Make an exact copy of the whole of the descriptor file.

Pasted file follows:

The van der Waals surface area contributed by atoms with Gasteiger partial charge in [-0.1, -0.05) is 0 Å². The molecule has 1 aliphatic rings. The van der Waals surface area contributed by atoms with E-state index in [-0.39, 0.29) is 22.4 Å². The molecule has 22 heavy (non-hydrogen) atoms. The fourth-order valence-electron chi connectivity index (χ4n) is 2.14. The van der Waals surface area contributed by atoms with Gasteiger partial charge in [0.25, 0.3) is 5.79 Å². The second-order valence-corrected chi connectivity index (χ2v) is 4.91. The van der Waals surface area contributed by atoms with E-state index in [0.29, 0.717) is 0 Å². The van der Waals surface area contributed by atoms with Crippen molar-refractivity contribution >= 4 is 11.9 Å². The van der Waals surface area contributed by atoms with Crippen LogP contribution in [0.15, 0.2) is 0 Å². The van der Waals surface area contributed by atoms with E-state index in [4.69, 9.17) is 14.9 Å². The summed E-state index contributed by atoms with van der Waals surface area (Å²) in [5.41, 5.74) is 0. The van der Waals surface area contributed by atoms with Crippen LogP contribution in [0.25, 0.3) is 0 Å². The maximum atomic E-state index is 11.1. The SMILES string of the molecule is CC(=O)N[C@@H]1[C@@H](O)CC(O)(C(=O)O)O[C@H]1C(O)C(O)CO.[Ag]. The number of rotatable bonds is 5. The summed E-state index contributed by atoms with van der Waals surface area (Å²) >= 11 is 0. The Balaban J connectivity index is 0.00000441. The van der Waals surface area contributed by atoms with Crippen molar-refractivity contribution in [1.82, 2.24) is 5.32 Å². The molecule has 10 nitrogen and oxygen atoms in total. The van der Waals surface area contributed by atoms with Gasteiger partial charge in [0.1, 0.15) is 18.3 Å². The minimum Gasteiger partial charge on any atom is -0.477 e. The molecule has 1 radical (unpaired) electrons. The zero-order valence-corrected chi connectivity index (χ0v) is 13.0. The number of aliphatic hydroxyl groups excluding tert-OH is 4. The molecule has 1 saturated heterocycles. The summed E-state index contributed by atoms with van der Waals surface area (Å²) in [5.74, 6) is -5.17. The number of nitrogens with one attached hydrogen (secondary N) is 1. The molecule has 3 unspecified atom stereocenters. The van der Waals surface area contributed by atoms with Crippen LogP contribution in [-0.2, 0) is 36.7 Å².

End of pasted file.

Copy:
The van der Waals surface area contributed by atoms with Gasteiger partial charge in [-0.1, -0.05) is 0 Å². The molecule has 1 aliphatic rings. The van der Waals surface area contributed by atoms with E-state index in [-0.39, 0.29) is 22.4 Å². The molecule has 22 heavy (non-hydrogen) atoms. The fourth-order valence-electron chi connectivity index (χ4n) is 2.14. The van der Waals surface area contributed by atoms with Gasteiger partial charge in [0.25, 0.3) is 5.79 Å². The second-order valence-corrected chi connectivity index (χ2v) is 4.91. The van der Waals surface area contributed by atoms with E-state index in [0.29, 0.717) is 0 Å². The van der Waals surface area contributed by atoms with Crippen molar-refractivity contribution >= 4 is 11.9 Å². The van der Waals surface area contributed by atoms with Crippen LogP contribution in [0.15, 0.2) is 0 Å². The van der Waals surface area contributed by atoms with E-state index in [4.69, 9.17) is 14.9 Å². The summed E-state index contributed by atoms with van der Waals surface area (Å²) in [5.41, 5.74) is 0. The van der Waals surface area contributed by atoms with Crippen LogP contribution in [0.25, 0.3) is 0 Å². The maximum atomic E-state index is 11.1. The SMILES string of the molecule is CC(=O)N[C@@H]1[C@@H](O)CC(O)(C(=O)O)O[C@H]1C(O)C(O)CO.[Ag]. The number of rotatable bonds is 5. The summed E-state index contributed by atoms with van der Waals surface area (Å²) >= 11 is 0. The Balaban J connectivity index is 0.00000441. The van der Waals surface area contributed by atoms with Crippen molar-refractivity contribution in [1.82, 2.24) is 5.32 Å². The molecule has 10 nitrogen and oxygen atoms in total. The van der Waals surface area contributed by atoms with Gasteiger partial charge in [0.1, 0.15) is 18.3 Å². The minimum Gasteiger partial charge on any atom is -0.477 e. The molecule has 1 radical (unpaired) electrons. The zero-order valence-corrected chi connectivity index (χ0v) is 13.0. The number of aliphatic hydroxyl groups excluding tert-OH is 4. The molecule has 1 saturated heterocycles. The summed E-state index contributed by atoms with van der Waals surface area (Å²) in [5.74, 6) is -5.17. The number of nitrogens with one attached hydrogen (secondary N) is 1. The molecule has 3 unspecified atom stereocenters. The van der Waals surface area contributed by atoms with Crippen LogP contribution in [-0.2, 0) is 36.7 Å².